There was a time, believe it or not, when our bodies worked for us, instead of the other way around. In her new book, "Bodies," British author and psychologist Susie Orbach examines how science, culture and globalization have upended our relationships to our corporeal selves, turning us from master into slave. Good looks and peak fitness are no longer a happy biological gift, she argues, but a ceaseless pursuit.
The idea: People around the world—men included—now treat their bodies as vanity projects: every pore, curve and feature is an opportunity for self-improvement. Instead of a tool for production, the body is a production in itself. In our culture, beauty is an ambition like any other metric of success, and body hatred is the West's silent export.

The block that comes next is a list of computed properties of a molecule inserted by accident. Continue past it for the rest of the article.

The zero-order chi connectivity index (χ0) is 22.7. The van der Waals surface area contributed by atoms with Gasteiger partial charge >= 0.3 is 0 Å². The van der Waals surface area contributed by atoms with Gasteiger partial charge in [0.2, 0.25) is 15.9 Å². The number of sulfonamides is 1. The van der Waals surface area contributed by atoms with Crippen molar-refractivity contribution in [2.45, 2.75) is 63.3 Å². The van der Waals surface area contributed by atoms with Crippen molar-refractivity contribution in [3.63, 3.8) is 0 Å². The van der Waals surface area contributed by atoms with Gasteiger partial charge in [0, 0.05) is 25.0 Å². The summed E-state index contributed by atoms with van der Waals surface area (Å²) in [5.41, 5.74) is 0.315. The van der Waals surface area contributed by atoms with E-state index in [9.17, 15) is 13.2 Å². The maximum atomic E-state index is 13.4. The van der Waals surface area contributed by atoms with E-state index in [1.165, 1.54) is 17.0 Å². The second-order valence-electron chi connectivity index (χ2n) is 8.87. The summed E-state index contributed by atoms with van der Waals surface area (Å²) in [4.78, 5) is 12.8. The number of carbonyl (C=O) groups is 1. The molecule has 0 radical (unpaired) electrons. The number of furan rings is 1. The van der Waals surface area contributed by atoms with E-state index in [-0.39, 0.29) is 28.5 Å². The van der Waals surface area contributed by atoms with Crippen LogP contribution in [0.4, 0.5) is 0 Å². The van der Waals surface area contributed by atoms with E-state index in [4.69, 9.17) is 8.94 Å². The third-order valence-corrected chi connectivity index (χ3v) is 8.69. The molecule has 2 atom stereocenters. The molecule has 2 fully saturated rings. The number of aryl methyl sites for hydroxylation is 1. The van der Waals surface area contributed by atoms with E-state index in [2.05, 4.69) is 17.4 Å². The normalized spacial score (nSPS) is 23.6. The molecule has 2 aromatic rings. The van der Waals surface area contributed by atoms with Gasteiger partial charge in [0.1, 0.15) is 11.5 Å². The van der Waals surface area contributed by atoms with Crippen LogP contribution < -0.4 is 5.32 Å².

The evidence: How much do you need? When Orbach penned her first book 31 years ago, the bestseller "Fat Is a Feminist Issue," bulimia and anorexia were barely on the radar. Now parents digitally enhance their kids' baby pictures, the cosmetic-surgery industry is growing by $1 billion a year, we can genetically screen our embryos, and scientists grow bioengineered organs in labs.
The conclusion: As nips and tucks and tweaks become more acceptable, we may no longer treat the human body as a God-given accident of biology, but Orbach implores us to take some pleasure in our bodies as they are—to take them, she writes repeatedly, "for granted."